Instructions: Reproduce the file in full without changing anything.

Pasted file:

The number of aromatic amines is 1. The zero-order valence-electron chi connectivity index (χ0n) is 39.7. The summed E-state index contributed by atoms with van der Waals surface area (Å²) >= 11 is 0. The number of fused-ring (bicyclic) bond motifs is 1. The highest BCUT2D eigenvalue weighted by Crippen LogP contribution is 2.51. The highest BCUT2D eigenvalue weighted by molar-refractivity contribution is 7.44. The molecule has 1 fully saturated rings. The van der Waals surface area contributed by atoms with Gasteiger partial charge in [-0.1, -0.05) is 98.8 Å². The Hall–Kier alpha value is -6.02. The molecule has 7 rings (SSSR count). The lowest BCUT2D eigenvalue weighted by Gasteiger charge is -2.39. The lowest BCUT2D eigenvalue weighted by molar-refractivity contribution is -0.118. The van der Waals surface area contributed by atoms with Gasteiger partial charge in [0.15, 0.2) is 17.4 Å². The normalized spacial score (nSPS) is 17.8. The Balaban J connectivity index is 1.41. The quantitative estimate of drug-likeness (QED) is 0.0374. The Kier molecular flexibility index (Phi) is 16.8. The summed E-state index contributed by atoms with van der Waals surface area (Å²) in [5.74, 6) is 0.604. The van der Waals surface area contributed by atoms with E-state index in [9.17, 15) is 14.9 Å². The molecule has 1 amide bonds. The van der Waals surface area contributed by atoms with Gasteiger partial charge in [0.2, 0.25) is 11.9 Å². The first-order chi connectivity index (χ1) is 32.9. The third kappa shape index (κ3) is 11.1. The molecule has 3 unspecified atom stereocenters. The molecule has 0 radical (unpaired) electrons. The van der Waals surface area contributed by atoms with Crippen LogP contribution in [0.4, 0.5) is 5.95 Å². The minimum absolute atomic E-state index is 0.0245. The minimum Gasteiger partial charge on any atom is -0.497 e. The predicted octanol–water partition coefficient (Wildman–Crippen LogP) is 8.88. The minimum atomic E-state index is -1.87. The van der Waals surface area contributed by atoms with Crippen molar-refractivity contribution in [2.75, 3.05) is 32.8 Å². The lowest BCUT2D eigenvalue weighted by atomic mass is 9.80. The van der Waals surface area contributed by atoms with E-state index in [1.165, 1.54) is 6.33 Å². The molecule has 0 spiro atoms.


The number of aromatic amines is 1. The zero-order valence-electron chi connectivity index (χ0n) is 39.7. The summed E-state index contributed by atoms with van der Waals surface area (Å²) >= 11 is 0. The number of fused-ring (bicyclic) bond motifs is 1. The highest BCUT2D eigenvalue weighted by Crippen LogP contribution is 2.51. The highest BCUT2D eigenvalue weighted by molar-refractivity contribution is 7.44. The molecule has 1 fully saturated rings. The van der Waals surface area contributed by atoms with Gasteiger partial charge in [-0.1, -0.05) is 98.8 Å². The Hall–Kier alpha value is -6.02. The molecule has 7 rings (SSSR count). The lowest BCUT2D eigenvalue weighted by Gasteiger charge is -2.39. The lowest BCUT2D eigenvalue weighted by molar-refractivity contribution is -0.118. The van der Waals surface area contributed by atoms with Gasteiger partial charge in [0.15, 0.2) is 17.4 Å². The normalized spacial score (nSPS) is 17.8. The Balaban J connectivity index is 1.41. The quantitative estimate of drug-likeness (QED) is 0.0374. The Kier molecular flexibility index (Phi) is 16.8. The summed E-state index contributed by atoms with van der Waals surface area (Å²) in [5.74, 6) is 0.604. The van der Waals surface area contributed by atoms with E-state index in [9.17, 15) is 14.9 Å². The molecule has 1 amide bonds. The van der Waals surface area contributed by atoms with Gasteiger partial charge in [0.2, 0.25) is 11.9 Å². The first-order chi connectivity index (χ1) is 32.9. The third kappa shape index (κ3) is 11.1. The molecule has 3 unspecified atom stereocenters. The molecule has 0 radical (unpaired) electrons. The van der Waals surface area contributed by atoms with Crippen LogP contribution in [0.4, 0.5) is 5.95 Å². The minimum absolute atomic E-state index is 0.0245. The minimum Gasteiger partial charge on any atom is -0.497 e. The predicted octanol–water partition coefficient (Wildman–Crippen LogP) is 8.88. The minimum atomic E-state index is -1.87. The van der Waals surface area contributed by atoms with Crippen molar-refractivity contribution in [2.75, 3.05) is 32.8 Å². The lowest BCUT2D eigenvalue weighted by atomic mass is 9.80. The van der Waals surface area contributed by atoms with E-state index in [1.165, 1.54) is 6.33 Å². The molecule has 0 spiro atoms.